A recent survey asked CEOs to name the employee who more often leads the company in the area of tech innovation. Their answer? Hint: It’s not the head of IT.
Can a CEO really be a tech innovator? Plenty appear to believe they can and they aren’t shy about admitting it.
A recent survey from the analysts at Gartner found that not only do Chief Executives believe they’re leading the technological breakthroughs and change in their firms, they’re adamant the transformation isn’t coming from either their CIO or the folks in finance.
When Gartner asked who leads innovation in their firms, approximately one-third of the CEOs selected themselves. After that, a wide variety of executive and senior management leaders were named, however CIOs were rarely identified, and CFOs were never identified.
Should company leaders be concerned that tech innovations aren’t coming from the folks responsible for making them happen?
Probably not. After all, it’s the CEO who’s keeping the overall picture and direction of the organization front and center.
And most CEO appear to be willing to invest in tech to move their firm ahead.
The economy’s a concern, but …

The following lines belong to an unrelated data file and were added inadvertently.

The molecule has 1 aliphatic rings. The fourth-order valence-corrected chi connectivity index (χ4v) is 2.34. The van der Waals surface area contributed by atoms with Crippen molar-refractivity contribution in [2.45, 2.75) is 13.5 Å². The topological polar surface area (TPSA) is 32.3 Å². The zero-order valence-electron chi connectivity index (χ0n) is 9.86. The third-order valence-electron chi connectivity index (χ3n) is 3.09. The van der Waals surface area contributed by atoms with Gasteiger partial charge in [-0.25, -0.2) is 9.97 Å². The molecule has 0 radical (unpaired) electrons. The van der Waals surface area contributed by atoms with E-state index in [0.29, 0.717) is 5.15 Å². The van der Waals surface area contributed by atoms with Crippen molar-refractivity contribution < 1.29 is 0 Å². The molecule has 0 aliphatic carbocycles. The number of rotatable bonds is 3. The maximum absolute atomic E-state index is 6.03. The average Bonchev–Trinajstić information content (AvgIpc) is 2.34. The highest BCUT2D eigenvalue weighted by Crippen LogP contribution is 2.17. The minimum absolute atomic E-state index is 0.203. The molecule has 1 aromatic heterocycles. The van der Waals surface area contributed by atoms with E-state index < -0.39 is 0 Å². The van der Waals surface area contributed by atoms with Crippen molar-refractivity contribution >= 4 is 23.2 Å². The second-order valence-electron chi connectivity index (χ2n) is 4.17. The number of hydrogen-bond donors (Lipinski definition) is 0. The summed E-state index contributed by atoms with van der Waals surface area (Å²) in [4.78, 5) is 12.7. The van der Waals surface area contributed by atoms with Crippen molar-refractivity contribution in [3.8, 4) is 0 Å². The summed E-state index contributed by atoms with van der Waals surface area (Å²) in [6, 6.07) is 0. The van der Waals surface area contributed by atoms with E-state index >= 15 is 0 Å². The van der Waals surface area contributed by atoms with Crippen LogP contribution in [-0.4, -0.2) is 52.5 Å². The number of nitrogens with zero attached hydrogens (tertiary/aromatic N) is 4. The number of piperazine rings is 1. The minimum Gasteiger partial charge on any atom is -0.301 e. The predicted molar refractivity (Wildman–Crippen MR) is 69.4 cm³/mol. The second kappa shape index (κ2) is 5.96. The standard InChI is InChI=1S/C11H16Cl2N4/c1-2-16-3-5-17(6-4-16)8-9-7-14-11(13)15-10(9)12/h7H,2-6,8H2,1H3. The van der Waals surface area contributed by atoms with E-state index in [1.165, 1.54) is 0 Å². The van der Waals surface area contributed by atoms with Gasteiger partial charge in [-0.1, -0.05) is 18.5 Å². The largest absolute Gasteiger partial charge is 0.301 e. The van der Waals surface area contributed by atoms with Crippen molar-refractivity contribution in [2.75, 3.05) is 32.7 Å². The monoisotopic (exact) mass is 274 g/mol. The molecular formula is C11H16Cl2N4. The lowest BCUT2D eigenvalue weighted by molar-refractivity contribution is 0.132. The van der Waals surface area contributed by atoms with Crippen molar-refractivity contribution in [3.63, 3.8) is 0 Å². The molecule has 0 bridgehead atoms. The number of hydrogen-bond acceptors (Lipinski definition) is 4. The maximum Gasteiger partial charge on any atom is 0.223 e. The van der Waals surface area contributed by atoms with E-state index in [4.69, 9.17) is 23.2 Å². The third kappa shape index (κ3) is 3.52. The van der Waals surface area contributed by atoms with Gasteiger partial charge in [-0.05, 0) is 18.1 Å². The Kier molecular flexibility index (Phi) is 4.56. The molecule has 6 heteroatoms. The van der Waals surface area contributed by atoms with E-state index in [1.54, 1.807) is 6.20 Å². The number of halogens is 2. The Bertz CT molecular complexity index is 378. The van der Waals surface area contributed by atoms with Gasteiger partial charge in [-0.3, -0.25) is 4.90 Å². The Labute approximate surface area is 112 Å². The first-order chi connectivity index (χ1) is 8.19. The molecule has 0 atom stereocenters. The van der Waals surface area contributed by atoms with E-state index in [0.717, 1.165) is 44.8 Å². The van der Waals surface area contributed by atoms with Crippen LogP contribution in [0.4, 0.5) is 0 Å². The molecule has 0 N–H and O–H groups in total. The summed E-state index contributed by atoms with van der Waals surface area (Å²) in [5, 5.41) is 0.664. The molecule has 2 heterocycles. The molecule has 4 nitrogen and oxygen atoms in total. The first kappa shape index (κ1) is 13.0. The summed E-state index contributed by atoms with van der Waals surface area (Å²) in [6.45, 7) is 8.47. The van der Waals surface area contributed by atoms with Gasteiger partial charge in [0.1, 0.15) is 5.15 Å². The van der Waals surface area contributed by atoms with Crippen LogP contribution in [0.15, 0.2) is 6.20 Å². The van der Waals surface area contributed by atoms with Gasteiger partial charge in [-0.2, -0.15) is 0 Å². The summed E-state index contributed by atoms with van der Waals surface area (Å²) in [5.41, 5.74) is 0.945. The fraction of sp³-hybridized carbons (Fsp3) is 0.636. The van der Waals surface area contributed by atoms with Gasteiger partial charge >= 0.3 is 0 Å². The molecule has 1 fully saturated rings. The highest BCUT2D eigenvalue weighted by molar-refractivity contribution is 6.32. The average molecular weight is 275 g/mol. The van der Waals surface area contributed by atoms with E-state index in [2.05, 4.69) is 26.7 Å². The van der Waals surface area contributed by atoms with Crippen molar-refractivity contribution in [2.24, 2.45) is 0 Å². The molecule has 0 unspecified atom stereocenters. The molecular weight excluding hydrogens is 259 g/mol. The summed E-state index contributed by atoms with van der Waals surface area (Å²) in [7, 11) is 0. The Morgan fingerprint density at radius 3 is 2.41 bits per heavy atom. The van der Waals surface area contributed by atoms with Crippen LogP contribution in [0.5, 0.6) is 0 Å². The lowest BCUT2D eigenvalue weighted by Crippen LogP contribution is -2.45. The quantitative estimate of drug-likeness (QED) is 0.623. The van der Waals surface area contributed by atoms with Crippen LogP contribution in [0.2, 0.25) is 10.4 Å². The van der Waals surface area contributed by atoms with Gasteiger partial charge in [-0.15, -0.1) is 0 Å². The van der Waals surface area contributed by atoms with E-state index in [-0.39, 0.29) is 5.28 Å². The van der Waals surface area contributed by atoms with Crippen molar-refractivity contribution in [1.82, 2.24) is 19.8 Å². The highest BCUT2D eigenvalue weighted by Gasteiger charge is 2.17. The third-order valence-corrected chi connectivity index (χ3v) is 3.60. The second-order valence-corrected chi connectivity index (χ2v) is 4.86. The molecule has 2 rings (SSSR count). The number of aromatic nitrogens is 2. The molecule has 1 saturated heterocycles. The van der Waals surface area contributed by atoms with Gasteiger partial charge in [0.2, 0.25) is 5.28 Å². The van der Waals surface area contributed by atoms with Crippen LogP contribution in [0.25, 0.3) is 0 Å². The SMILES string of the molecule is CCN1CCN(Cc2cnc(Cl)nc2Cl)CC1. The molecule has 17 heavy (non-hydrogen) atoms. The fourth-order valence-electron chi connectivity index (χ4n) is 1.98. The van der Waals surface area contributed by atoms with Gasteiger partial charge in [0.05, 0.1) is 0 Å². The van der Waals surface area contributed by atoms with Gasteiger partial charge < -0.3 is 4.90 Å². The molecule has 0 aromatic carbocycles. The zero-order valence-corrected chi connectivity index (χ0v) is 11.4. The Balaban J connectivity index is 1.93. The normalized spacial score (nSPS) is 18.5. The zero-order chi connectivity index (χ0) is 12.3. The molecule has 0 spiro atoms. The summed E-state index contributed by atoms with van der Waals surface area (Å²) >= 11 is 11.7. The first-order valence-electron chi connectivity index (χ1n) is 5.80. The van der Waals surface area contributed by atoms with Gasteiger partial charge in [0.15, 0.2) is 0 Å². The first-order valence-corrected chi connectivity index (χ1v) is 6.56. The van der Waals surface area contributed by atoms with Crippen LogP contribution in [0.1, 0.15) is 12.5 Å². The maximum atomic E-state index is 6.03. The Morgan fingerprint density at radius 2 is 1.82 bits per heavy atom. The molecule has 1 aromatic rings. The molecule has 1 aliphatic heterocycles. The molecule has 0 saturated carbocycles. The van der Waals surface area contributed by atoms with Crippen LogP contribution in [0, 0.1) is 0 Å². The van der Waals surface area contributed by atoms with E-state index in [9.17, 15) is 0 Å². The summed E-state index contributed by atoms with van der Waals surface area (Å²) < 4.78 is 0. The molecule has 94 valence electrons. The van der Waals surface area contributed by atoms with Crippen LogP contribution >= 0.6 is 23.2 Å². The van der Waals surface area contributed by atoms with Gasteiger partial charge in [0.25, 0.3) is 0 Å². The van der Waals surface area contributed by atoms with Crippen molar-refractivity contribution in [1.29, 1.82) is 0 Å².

While the economy is certainly a concern for chief executives, the survey results showed by a ratio of more than two to one that CEOs said they will increase IT investment in 2012, rather than cut it.
“The intention to invest in technology is comparatively healthy,” said Jorge Lopez, vice president and analyst at Gartner. “The newer trends, such as mobile and cloud, are rising to the foreground of CEO’s attention. However, CRM remains CEOs’ favorite IT capability because marketing is a never-ending competitive quest for customer retention.”
Gartner analysts believe the problem with investing in newer technologies for strategic reasons is that organizations need the right kinds of leadership and change management. Many business leaders learned the hard way in the 1990s and 2000s that simply buying and installing technology doesn’t deliver results if it’s carefully paired with changes to policies, processes, organization, roles and culture.
“More purposeful, structured innovation management could be one way to make technology investments pay off,” Mr. Raskino said. “We see strong CEO intention toward improving it in most sectors, but not in financial services — where, perhaps, regulatory compliance is simply overwhelming all other strategic change thinking.”
The Gartner survey found that 90% of CEOs could name a company they admire for its use of IT in gaining a competitive advantage, but when restricted to their own industry, a quarter cannot. Apple easily eclipsed everyone as the most admired company for its use of IT, as it accounted for 39% of the responses. Google was second with 11% share, followed by Amazon at 5.8%.
Who’s leading tech innovation in your organization? Who should be?